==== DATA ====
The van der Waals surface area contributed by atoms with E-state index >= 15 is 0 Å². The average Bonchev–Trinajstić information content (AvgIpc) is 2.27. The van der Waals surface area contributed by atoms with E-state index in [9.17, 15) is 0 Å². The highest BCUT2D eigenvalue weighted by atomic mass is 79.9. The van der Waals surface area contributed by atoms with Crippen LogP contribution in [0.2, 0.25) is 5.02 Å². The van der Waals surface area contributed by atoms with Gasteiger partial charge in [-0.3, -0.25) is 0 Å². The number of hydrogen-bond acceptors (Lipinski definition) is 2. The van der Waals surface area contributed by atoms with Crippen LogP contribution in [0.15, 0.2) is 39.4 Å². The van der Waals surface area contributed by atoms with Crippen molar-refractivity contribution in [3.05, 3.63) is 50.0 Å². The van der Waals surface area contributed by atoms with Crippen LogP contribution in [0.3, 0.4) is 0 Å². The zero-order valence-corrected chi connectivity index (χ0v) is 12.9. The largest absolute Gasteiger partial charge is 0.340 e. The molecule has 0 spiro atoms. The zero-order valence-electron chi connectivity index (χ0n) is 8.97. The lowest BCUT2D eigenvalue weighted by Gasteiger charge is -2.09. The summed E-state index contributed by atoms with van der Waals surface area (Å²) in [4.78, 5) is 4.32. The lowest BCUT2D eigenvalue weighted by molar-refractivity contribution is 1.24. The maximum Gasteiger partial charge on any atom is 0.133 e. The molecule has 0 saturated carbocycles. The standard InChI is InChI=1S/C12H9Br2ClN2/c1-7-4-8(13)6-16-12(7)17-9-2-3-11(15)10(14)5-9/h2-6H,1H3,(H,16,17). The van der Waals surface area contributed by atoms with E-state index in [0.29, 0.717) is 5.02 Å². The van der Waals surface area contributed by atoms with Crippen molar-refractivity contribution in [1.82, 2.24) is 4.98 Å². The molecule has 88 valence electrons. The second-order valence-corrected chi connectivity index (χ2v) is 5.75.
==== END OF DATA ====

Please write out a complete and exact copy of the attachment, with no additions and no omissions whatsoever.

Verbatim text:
The van der Waals surface area contributed by atoms with E-state index >= 15 is 0 Å². The average Bonchev–Trinajstić information content (AvgIpc) is 2.27. The van der Waals surface area contributed by atoms with E-state index in [9.17, 15) is 0 Å². The highest BCUT2D eigenvalue weighted by atomic mass is 79.9. The van der Waals surface area contributed by atoms with Crippen LogP contribution in [0.2, 0.25) is 5.02 Å². The van der Waals surface area contributed by atoms with Gasteiger partial charge in [-0.3, -0.25) is 0 Å². The number of hydrogen-bond acceptors (Lipinski definition) is 2. The van der Waals surface area contributed by atoms with Crippen LogP contribution in [0.15, 0.2) is 39.4 Å². The van der Waals surface area contributed by atoms with Crippen molar-refractivity contribution in [3.05, 3.63) is 50.0 Å². The van der Waals surface area contributed by atoms with Crippen LogP contribution in [0.3, 0.4) is 0 Å². The zero-order valence-corrected chi connectivity index (χ0v) is 12.9. The largest absolute Gasteiger partial charge is 0.340 e. The molecule has 0 spiro atoms. The zero-order valence-electron chi connectivity index (χ0n) is 8.97. The lowest BCUT2D eigenvalue weighted by Gasteiger charge is -2.09. The summed E-state index contributed by atoms with van der Waals surface area (Å²) in [4.78, 5) is 4.32. The lowest BCUT2D eigenvalue weighted by molar-refractivity contribution is 1.24. The maximum Gasteiger partial charge on any atom is 0.133 e. The molecule has 0 saturated carbocycles. The standard InChI is InChI=1S/C12H9Br2ClN2/c1-7-4-8(13)6-16-12(7)17-9-2-3-11(15)10(14)5-9/h2-6H,1H3,(H,16,17). The van der Waals surface area contributed by atoms with E-state index in [0.29, 0.717) is 5.02 Å². The van der Waals surface area contributed by atoms with Crippen molar-refractivity contribution in [1.82, 2.24) is 4.98 Å². The molecule has 88 valence electrons. The second-order valence-corrected chi connectivity index (χ2v) is 5.75.